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Choose the Right Breeder for You

This is a brief summary of the main topics you'll find in the Breeder Selection Guide available for download below. I recognize what a time and effort commitment it is, but I strongly recommend working your way through the full guide. After all, you're probably seeking a breeder because predictability, getting a dog free of major heritable medical and behavioral problems, is important to you. But going through just any breeder is not enough. You need to know how to assess if they are likely to have a pup who fits your needs, or you may end up with unexpected veterinary bills, a heartache-filled training journey, or worse.


Start here.

This guide is atypical in that I do not find making black and white judgements about responsible or irresponsible breeders helpful, nor do I agree that popular norms such as purity, titling or using "proper terminology" for colors, are inherently necessary for ethical breeding practices. I encourage focusing on what matters to you, what you want and need from a dog. Find a breeder who consistently delivers on those specific traits.

  • Learn about the breed or mix of breeds you want. Be realistic about your ability to meet the breed's needs and how much training you can put in, how consistently.

  • Start your search for breeders using GoodDog.com, Breed Club listings, etc. Expect to go through dozens of listings, to travel to pick up your pup, and that the next litter may not be available for 6 months, to a year or more.


What is health testing?

Health testing parent dogs to decide whether or not they should be bred, is key to producing the healthiest, most physically comfortable dogs we can.

  • Genetic testing tells us if parent dogs carry genes that have been identified to cause or contribute to a variety of serious diseases.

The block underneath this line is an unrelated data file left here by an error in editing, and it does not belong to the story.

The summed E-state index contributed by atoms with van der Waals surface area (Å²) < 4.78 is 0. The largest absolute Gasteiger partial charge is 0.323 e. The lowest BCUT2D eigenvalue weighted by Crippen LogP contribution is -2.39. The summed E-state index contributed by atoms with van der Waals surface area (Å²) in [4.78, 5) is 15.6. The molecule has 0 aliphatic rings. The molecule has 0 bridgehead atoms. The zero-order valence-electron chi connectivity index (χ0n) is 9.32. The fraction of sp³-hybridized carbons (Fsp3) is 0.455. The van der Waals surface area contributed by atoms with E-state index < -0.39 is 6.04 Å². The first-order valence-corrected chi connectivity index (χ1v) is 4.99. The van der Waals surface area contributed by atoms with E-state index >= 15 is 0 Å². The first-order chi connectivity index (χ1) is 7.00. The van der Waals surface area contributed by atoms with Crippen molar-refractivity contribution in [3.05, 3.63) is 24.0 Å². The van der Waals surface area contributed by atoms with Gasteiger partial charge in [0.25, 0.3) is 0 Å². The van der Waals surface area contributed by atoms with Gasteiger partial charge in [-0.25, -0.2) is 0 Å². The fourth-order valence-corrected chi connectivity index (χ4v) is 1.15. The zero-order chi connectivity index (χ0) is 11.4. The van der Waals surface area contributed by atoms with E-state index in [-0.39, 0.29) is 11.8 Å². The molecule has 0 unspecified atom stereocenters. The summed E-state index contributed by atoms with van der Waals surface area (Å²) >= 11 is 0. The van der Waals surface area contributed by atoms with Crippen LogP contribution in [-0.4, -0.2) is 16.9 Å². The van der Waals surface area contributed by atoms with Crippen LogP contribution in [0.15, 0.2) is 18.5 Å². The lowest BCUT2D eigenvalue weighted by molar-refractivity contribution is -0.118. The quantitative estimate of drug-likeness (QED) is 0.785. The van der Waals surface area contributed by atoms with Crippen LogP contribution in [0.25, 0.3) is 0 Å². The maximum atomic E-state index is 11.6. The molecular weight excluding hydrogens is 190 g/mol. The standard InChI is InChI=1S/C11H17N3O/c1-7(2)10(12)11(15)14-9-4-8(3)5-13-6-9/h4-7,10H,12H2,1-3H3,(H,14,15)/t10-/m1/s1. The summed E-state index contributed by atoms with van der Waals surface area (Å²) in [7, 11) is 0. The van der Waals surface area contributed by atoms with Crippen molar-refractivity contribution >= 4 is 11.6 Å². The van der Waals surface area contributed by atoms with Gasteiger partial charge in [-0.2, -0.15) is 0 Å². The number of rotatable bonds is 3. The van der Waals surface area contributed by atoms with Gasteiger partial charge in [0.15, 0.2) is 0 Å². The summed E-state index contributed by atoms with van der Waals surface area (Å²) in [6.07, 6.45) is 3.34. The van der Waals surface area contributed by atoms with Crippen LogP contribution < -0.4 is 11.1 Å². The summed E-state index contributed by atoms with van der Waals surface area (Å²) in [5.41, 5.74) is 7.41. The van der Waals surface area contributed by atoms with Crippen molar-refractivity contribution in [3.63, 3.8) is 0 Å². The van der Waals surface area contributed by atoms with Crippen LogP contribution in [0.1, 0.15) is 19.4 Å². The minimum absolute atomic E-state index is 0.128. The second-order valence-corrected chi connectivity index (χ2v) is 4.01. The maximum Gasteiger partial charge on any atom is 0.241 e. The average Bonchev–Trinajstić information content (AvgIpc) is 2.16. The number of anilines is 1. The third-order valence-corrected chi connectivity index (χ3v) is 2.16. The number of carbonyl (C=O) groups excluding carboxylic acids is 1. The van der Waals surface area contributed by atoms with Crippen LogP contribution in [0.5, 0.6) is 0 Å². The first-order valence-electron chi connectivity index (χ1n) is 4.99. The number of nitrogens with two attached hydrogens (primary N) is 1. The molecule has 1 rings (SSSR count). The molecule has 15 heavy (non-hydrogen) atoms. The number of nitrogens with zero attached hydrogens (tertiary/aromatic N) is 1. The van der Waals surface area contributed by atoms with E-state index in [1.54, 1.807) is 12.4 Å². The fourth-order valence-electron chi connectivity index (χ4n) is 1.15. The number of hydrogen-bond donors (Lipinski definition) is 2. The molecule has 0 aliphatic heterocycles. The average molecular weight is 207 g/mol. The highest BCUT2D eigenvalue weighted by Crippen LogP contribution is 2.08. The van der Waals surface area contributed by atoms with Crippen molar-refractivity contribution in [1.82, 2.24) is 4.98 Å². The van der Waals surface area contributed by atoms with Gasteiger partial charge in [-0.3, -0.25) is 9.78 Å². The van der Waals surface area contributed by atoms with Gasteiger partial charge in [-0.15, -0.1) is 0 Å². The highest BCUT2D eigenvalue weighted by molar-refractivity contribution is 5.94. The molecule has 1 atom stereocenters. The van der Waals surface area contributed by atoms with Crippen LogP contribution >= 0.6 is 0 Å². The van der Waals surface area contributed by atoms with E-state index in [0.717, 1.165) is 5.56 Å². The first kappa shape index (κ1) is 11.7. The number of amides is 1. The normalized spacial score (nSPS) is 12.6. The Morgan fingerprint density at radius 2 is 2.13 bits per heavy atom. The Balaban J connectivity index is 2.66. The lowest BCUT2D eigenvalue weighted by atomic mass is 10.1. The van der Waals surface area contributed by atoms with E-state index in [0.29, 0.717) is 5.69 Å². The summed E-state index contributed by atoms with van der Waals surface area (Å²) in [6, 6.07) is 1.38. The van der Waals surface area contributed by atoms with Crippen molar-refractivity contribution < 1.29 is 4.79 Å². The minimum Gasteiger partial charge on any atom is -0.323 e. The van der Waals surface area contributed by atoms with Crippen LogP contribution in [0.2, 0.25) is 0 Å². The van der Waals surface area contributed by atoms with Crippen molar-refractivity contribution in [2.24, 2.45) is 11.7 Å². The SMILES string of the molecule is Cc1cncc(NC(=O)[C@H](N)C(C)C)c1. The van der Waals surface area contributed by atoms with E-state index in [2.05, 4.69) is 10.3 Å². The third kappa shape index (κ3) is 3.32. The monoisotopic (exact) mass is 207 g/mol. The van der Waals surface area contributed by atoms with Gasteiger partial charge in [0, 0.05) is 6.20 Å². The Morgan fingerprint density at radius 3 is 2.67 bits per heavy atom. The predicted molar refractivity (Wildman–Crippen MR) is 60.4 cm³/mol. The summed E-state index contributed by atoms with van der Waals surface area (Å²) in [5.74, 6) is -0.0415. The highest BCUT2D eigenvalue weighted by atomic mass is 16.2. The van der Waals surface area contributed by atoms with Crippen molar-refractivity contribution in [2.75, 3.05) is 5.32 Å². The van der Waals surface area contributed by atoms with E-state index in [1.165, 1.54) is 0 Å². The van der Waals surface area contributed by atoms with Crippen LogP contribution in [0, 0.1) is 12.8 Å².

• Physical/phenotypic health testing offers information about the likelihood of parents passing on problems such as hip dysplasia, elbow dysplasia, luxating patellas, heart or eye disease, and more. Check results yourself!

  • Vet check, vaccination record and health status should be considered bare minimums of ongoing care, not indicative of lifelong health.


"Good temperament" is a meaningless descriptor.

Not only is temperament highly complex, there are no standard definitions for many terms used to describe it. "Aggressive dog" means different things to different people. Furthermore, traits that one person considers desirable or even normal, may not be to a different person. You'll need more detail to predict what a pup from a particular breeder or parent-pairing, may be like.

  • What body language do you see in a breeder's photos and videos? Are the dogs primarily loose, wiggly, bouncy, or are they displaying tense, careful or cowering postures with ears back, panting and tucked tails? Breeders can only breed and raise emotionally stable dogs if they know how to identify emotional states.

  • Early life environment and socialization practices should be explicitly described. A puppy's brain is being shaped before they're even born! The socialization period then begins at 3 weeks, prime learning time that will impact a pup for their entire life. Look for programs like Avidog, Puppy Culture, or a description of the textures, sounds, handling, unfamiliar people, unfamiliar dogs and new locations that pups experience and at what ages.


Identify the breeder's goals.

Beyond physical health and emotional wellness, what are these puppies are being bred for?

  • Are the breeder's dogs primarily living in an outbuilding, or in a home? Are they living in a city setting, or quiet rural area? How much enrichment and exercise do the parents receive? Dogs are fairly resilient to changing lifestyles, but parent dogs who are indoor pets, with pups raised inside as pets, are most likely to thrive as indoor pets.

  • Do parent dogs require particular traits, motivations or energy levels to do a job, compete in sports or earn particular titles? Are you prepared to handle the traits needed for these accomplishments, in your puppy?

  • If you cannot identify or contact a breeder directly, if you cannot ascertain detailed information about parents and/or whelping environment, if the breeder sells to pet stores, if the breeder prioritizes volume or frequent/constant availability of puppies, these are red flags. Walk away!

  • Take your time, do NOT get sucked in by the first cute puppy you see. Additionally, be respectful and kind. Your breeder is evaluating you, too!



I want this resource to be accessible for all, regardless of personal financial status, so I have made it free to download. However, this guide represents a considerable amount of work. If you have the means, I would appreciate you paying what you can for this resource, so I can continue making low or no-cost educational materials.



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